INVITED RESEARCH HIGHLIGHT
Year : 2014  |  Volume : 16  |  Issue : 3  |  Page : 407-412

Next generation patient-derived prostate cancer xenograft models


1 The Vancouver Prostate Centre, Vancouver General Hospital; Department of Experimental Therapeutics, British Columbia Cancer Agency, Vancouver, Canada
2 Department of Experimental Therapeutics, British Columbia Cancer Agency, Vancouver, Canada
3 The Vancouver Prostate Centre, Vancouver General Hospital, Vancouver, Canada
4 The Vancouver Prostate Centre, Vancouver General Hospital; Department of Urologic Sciences, Faculty of Medicine, University of British Columbia, Vancouver, British Columbia, Canada
5 The Vancouver Prostate Centre, Vancouver General Hospital; Department of Experimental Therapeutics, British Columbia Cancer Agency and Department of Urologic Sciences, Faculty of Medicine, University of British Columbia, Vancouver, British Columbia, Canada

Correspondence Address:
Yuzhuo Wang
The Vancouver Prostate Centre, Vancouver General Hospital; Department of Experimental Therapeutics, British Columbia Cancer Agency and Department of Urologic Sciences, Faculty of Medicine, University of British Columbia, Vancouver, British Columbia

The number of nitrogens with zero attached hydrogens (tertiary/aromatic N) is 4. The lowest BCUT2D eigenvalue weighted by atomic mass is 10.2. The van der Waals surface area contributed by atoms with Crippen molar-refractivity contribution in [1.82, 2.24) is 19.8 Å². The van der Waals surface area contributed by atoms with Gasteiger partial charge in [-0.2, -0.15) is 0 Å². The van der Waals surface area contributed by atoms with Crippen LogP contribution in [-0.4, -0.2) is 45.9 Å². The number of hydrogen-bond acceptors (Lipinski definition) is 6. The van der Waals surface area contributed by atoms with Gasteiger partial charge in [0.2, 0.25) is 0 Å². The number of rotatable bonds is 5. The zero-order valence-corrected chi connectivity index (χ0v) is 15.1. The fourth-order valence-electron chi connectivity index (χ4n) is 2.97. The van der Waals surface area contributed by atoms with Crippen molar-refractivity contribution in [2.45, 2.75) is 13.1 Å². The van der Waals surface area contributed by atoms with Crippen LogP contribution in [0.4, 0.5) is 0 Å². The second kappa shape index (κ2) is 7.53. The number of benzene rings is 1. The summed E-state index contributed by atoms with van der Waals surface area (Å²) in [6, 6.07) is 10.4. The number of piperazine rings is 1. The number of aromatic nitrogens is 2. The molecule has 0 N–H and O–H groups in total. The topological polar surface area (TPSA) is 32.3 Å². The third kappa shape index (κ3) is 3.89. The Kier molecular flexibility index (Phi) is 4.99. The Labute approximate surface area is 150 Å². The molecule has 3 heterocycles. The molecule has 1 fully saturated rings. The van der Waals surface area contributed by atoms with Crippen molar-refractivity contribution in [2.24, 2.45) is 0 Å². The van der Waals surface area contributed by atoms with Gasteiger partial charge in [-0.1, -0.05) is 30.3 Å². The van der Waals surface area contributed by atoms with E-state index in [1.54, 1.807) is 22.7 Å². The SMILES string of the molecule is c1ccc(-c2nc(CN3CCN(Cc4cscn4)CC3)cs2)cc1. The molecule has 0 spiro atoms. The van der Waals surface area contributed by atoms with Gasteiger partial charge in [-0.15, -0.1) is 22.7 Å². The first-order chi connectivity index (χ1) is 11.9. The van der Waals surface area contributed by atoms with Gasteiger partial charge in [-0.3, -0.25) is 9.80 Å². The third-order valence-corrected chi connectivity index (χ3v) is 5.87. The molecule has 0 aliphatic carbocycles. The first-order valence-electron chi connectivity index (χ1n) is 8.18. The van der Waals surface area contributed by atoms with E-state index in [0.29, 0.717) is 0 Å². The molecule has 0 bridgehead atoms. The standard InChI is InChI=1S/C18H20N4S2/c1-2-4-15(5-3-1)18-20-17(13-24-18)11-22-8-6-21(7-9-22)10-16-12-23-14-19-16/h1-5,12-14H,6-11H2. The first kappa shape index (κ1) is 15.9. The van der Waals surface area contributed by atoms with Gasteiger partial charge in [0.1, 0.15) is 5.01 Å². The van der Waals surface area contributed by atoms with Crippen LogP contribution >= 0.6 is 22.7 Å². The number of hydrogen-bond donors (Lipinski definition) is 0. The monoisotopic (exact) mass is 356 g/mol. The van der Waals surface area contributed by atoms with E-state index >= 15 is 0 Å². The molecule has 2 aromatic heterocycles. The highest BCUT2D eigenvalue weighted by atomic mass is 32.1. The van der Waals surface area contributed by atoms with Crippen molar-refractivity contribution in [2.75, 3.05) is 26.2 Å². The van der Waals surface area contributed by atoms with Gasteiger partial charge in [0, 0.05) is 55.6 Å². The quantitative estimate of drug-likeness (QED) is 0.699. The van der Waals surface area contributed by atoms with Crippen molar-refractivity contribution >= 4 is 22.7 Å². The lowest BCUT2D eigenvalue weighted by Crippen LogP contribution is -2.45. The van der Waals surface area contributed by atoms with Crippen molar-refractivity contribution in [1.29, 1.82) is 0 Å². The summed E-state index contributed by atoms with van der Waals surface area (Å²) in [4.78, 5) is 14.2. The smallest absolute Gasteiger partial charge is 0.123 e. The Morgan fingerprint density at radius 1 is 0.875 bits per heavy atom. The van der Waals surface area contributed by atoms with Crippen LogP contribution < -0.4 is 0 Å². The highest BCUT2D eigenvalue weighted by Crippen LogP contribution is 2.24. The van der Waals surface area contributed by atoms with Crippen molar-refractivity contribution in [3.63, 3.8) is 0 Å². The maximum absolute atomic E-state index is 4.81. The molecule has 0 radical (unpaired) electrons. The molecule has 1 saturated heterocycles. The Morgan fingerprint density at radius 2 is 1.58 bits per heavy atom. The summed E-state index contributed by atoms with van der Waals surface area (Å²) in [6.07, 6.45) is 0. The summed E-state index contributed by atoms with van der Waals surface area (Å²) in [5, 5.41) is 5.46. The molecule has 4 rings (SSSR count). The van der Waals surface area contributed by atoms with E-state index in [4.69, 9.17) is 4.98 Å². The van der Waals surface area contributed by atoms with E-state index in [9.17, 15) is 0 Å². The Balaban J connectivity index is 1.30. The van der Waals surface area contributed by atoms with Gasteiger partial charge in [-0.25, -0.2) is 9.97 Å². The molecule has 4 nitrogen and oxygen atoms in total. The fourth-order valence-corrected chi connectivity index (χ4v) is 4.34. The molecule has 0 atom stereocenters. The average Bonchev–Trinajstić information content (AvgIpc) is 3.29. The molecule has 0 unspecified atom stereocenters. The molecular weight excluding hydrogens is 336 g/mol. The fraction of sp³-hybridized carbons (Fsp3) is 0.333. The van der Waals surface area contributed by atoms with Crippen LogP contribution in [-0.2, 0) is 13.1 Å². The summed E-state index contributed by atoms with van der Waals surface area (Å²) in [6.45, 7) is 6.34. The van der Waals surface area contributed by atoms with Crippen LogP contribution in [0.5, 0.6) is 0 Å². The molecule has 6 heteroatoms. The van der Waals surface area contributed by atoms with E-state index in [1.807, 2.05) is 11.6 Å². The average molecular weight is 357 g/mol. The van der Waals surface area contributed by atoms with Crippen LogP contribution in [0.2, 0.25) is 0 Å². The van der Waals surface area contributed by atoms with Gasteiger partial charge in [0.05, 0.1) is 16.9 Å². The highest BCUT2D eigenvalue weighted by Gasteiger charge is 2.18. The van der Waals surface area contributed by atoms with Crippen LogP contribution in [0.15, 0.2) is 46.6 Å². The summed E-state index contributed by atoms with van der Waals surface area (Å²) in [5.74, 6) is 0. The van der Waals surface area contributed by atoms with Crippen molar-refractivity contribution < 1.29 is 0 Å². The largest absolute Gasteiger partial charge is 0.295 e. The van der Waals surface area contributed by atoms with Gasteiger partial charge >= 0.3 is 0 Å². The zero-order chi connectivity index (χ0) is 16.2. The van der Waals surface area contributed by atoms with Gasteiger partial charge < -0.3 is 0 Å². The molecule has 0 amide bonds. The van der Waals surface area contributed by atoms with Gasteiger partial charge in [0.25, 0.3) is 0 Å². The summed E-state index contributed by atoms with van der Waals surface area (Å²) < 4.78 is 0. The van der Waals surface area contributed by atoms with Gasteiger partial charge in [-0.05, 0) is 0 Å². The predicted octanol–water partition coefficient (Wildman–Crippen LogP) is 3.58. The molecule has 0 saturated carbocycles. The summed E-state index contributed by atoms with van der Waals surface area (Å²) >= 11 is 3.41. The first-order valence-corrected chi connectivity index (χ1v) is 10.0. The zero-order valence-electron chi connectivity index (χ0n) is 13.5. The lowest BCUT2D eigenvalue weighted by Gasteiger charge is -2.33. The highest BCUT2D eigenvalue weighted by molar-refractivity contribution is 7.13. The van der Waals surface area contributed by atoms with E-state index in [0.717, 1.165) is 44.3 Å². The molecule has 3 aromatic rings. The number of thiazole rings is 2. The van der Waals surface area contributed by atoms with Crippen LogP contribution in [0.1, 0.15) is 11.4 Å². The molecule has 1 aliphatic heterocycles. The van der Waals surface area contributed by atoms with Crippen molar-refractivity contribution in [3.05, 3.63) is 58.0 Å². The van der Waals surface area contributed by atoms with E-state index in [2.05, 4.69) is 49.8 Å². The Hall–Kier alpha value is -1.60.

Canada
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Source of Support: None, Conflict of Interest: None


DOI: 10.4103/1008-682X.125394

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There is a critical need for more effective therapeutic approaches for prostate cancer. Research in this area, however, has been seriously hampered by a lack of clinically relevant, experimental in vivomodels of the disease. This review particularly focuses on the development of prostate cancer xenograft models based on subrenal capsule grafting of patients' tumor tissue into nonobese diabetic/severe combined immunodeficient (NOD/SCID) mice. This technique allows successful development of transplantable, patient-derived cancer tissue xenograft lines not only from aggressive metastatic, but also from localized prostate cancer tissues. The xenografts have been found to retain key biological properties of the original malignancies, including histopathological and molecular characteristics, tumor heterogeneity, response to androgen ablation and metastatic ability. As such, they are highly clinically relevant and provide valuable tools for studies of prostate cancer progression at cellular and molecular levels, drug screening for personalized cancer therapy and preclinical drug efficacy testing; especially when a panel of models is used to cover a broader spectrum of the disease. These xenograft models could therefore be viewed as next-generation models of prostate cancer.


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